2. Are people coming? (count them)
3. What are they saying about their sense of local history? (Ask them questions; give them a quiz to answer by finding certain objects or documents. How many could do it?)

Link evaluation to specific project features you want to improve or change.
Don't ask questions about everything: Prioritize.

You may do several mini-surveys or a single one with three or four questions.
If you want feedback on artists or a registration process, create a checklist: “Please rate on a scale of one to five the effectiveness for you of…” Include a list and a scale of numbers to circle.
If you want to know the best way to spend your advertising money, ask “ How did you find out about this event?” with a check-off list of advertising sources.

If your project focuses on a relatively small target audience (a summer drama group, an arts camp, a workshop) ask open-ended questions on a questionnaire and get a lot of helpful information.
Please comment on the interaction you had with teacher/artists
Please describe the best and worst experiences you had this week and why.
Please comment on the registration process, etc.

If you do this, you must provide a time within the project activities for writing and have everyone sit down and do it—if you want to get it back. Remember that the most recent events will greatly color the response--a blow-up, a big emotionally charged performance, a disappointment in funding--but that is no reason not to do it.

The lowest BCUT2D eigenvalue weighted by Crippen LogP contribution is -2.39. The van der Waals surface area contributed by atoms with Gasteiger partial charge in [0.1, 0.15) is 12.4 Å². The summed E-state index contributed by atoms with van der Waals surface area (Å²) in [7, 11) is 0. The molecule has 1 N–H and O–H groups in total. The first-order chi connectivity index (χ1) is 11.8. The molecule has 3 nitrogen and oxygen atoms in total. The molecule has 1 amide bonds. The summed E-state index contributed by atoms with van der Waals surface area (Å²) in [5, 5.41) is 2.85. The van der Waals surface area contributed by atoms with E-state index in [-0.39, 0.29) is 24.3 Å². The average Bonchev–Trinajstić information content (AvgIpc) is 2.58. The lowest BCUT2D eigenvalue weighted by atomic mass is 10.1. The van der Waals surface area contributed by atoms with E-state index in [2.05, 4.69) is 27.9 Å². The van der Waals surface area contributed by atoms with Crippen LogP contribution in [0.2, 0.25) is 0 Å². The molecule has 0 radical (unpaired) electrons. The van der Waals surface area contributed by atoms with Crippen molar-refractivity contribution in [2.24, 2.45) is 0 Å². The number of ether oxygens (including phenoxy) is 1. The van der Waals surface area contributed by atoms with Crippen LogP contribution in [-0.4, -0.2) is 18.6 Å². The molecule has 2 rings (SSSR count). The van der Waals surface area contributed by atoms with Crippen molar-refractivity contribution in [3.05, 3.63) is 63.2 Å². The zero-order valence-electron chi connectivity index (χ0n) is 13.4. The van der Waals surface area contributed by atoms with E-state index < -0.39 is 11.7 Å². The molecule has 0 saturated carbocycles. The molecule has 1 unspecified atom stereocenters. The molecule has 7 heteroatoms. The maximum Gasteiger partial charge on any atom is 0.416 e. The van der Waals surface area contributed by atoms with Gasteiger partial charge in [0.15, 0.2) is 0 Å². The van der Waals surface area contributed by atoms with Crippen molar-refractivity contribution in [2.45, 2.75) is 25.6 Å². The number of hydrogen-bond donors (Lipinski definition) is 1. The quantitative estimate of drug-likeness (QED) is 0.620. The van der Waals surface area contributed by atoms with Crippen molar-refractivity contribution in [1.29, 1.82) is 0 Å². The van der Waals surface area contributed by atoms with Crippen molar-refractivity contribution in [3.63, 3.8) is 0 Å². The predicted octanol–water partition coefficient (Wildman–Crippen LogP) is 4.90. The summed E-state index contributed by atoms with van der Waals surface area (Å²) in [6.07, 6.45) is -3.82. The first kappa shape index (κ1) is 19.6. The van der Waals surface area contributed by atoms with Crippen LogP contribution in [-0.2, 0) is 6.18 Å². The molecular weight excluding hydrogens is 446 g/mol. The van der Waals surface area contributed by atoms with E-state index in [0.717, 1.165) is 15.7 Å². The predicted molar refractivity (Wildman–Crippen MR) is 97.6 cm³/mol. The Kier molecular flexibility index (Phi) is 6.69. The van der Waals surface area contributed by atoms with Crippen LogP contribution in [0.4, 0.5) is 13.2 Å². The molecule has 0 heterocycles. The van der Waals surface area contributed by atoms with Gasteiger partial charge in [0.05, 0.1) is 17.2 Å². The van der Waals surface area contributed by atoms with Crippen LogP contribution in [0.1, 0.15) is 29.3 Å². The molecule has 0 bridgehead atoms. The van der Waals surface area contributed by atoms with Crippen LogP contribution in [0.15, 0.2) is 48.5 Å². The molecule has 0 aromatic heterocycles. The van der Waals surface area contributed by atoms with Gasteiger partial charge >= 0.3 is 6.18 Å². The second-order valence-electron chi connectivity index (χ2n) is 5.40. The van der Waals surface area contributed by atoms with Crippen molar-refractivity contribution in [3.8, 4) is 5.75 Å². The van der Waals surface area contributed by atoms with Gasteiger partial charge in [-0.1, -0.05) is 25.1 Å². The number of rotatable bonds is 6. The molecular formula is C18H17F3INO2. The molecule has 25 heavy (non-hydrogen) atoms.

Don't collect information if you have no plan to use it. Don't ask questions about things you have no intention of changing, or obvious problems you know you'll fix. (e.g. the setting, the time of year, caterers didn't show up, air conditioning broke, parking problems etc.) Collecting good data gets harder the more subtle or layered you make it. Avoid annoying people and yourself by asking too many questions too often.

Step Four: Write the report and pass on the results.
Write your evaluation report in a way that links the project goals with the evaluation data. Describe briefly what you did to collect data. Always comment on the significance of data so an outsider could understand what you have learned and why it matters. If you use evaluation tools to improve your project, tell what you asked and indicate how you will use that information, or how you have already changed your project for the future.


A. Keep records. If you have a targeted audience, find a way to count that group as part of the ticketing or entrance process. e.g. At the Chicago Art Institute they ask for your zip code to record audience by area. If you are running an arts camp, record the number of applicants, as well as the number of actual participants. If you are building a community coalition, record what groups participate in what. etc.